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World War One Trench Warfare

Updated on January 7, 2017

Map Of The Western Front World War One

The bolded black line on the map shows where the trenches stretched from The North Sea to the Swiss border.
The bolded black line on the map shows where the trenches stretched from The North Sea to the Swiss border. | Source

World War One Trench Warfare

On the 28Th of July 1914, World War One began and soldiers from both sides of the battle began diggng big holes in the ground where they would live, eat, sleep, fight and die together.

The trenches became the battle ground of The Great War and they became the final resting place for millions of young men, some as young as seventeen years old.

Most of the men who served in the trenches from 1914 untl 1918, were not really solders, they were either volunteers who gave up their everyday jobs to serve ther country in its time of need or as the war progressed subscription was introduced and if your name was called then you had to enlist in the armed services.

After six weeks of basic traning, the young men were sent to war really unprepared for the unimaginable horrors that lay ahead of them.

The Western Front WWI

The Western Front during World War 1 stretched from the North Sea at Belgium to the Swiss Frontier with France, over 240 miles long, fighting a war in the trenches would bring an end to speculation of a quick war that would be over by Christmas.

Trench Warfare

Trench warfare meant a slow long drawn out war, a stalemate; Men would be shot down in their thousands as they tried to go over the top into the enemy trenches, most before they could even get 50 yards out of their own trenches, this made it almost impossible for either side to gain ground from the other,

Holes in the ground were home to millions of soldiers throughout the war years and although many men died in battle just as many were killed by disease or infection brought on by the inhuman unsanitary conditions of life in the trenches.

Poison Gas In The Trenches Of World War One

After a poison gas attack the smell would linger for days, adding to the many pungent aroma's in the trenches.
After a poison gas attack the smell would linger for days, adding to the many pungent aroma's in the trenches. | Source

Smells In The Trenches WWI

New recruits on their initial approach to the trenches would often be overcome by the putrid Stench that hit them, often it would be too much for some men that they were physically sick even before they reached the Front Line.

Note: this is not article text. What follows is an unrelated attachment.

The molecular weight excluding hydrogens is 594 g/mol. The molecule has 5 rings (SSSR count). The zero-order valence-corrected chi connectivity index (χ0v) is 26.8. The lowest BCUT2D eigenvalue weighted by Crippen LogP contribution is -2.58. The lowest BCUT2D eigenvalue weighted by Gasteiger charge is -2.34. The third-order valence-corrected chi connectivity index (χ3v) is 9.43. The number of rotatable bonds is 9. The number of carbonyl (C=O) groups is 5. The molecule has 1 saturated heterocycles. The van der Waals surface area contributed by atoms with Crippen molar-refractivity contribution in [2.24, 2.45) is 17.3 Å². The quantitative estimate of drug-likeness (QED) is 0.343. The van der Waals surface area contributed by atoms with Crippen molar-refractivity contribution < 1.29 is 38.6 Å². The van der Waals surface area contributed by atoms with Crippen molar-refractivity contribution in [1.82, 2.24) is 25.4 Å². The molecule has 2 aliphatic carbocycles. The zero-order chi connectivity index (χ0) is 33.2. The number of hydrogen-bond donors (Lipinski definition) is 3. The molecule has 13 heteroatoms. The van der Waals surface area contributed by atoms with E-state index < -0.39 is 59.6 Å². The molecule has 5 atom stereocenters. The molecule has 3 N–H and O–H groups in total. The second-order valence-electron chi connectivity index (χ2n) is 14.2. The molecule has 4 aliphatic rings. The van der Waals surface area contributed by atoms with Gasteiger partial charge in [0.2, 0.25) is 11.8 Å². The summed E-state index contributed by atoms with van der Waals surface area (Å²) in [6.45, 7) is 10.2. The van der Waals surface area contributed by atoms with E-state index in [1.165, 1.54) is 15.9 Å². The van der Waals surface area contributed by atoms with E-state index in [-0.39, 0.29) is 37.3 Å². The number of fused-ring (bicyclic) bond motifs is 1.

Rotting flesh from bodies in shallow graves, overflowing cesspits full of feces and urine, creosote and Chlorine used to cover up the cesspits and to try to stave off infections or disease. Adding to the smell there were also millions of sandbags rotting away through dampness from the rain, stagnant mud, cigarette smoke and even the smell of the men already in the trenches who hadn't managed to have a decent wash in weeks.

The smell of battle also filled the air stinging the nostrils of new recruits, Acrid cordite smells from the ever lasting heavy shell fire, the lingering odour of poison gasses that were sometimes used and of course the gunpowder smell from the soldiers firearms.

The soldiers never really got used to the smell but became accustomed to living with it, some soldiers even claimed that the smell never left them even years after the war was over.

World War I Trench Diagram

A typical trench used during world war one, of course this diagram does not really show the difficulties soldiers faced every day.
A typical trench used during world war one, of course this diagram does not really show the difficulties soldiers faced every day. | Source

WW1 Trench Life

French Soldiers in a captured German trench
French Soldiers in a captured German trench | Source

Disease And Infection In The Trenches Of WWI

The soldiers were never alone in the trenches, many creatures also made the trenches their home which was not really unexpected when you consider the abundance of food that life in the trenches created for them. These creatures were to play a big factor in the health of the fighting soldiers as they were all carriers of disease and infections.

Rats In The Trenches

Rats thrived in the trenches almost everywhere you looked rats would be running around in their thousands, eating human remains, dead insects and anything else that would fit in their mouths. The rats were beyond human control because they were in their ideal breeding ground and for every 10 rats killed another 100 would be born. some of the rats were so well fed that they grew to almost the same size as a domestic cat.

It was a widespread belief amongst the soldiers in the trenches that the rats knew in advance when the enemy was going to attack with a heavy bombardment of shells because the rats always seemed to disappear minutes before an enemy attack.

Lice In The Trenches

Lice were ever present in the trenches and they caused a lot of problems for the poor men who lived in them, even although a lot of the men shaved of every bit of hair from their heads and bodies the lice lived in their clothes and fed on their human blood.

Even when their clothes were washed and deloused some eggs still survived in the seams of the soldiers uniforms and would re-infect them.

Lice were carriers of Trench fever, a particularly painful disease that began suddenly with severe pain followed by high fever which took up to 12 weeks to recover from. It wasn't discovered until 1918 that the lice were the cause of trench fever.

Frogs in The Trenches

Millions of frogs were found in water holes made by shell fire and in the bases of the trenches, with the frogs slugs and horned beetles were lining the walls of the trench, nits were also a major problem with the men which again forced them to save their head and body hair off.

Flies And Maggots In the Trenches

With so much rotting flesh around Flies and Maggots were a constant problem with the soldiers, they were everywhere and anywhere, most soldiers wrapped scarves or towels around their mouths to avoid swallowing them, the flies were responsible for the spread of many infections and diseases in the trenches.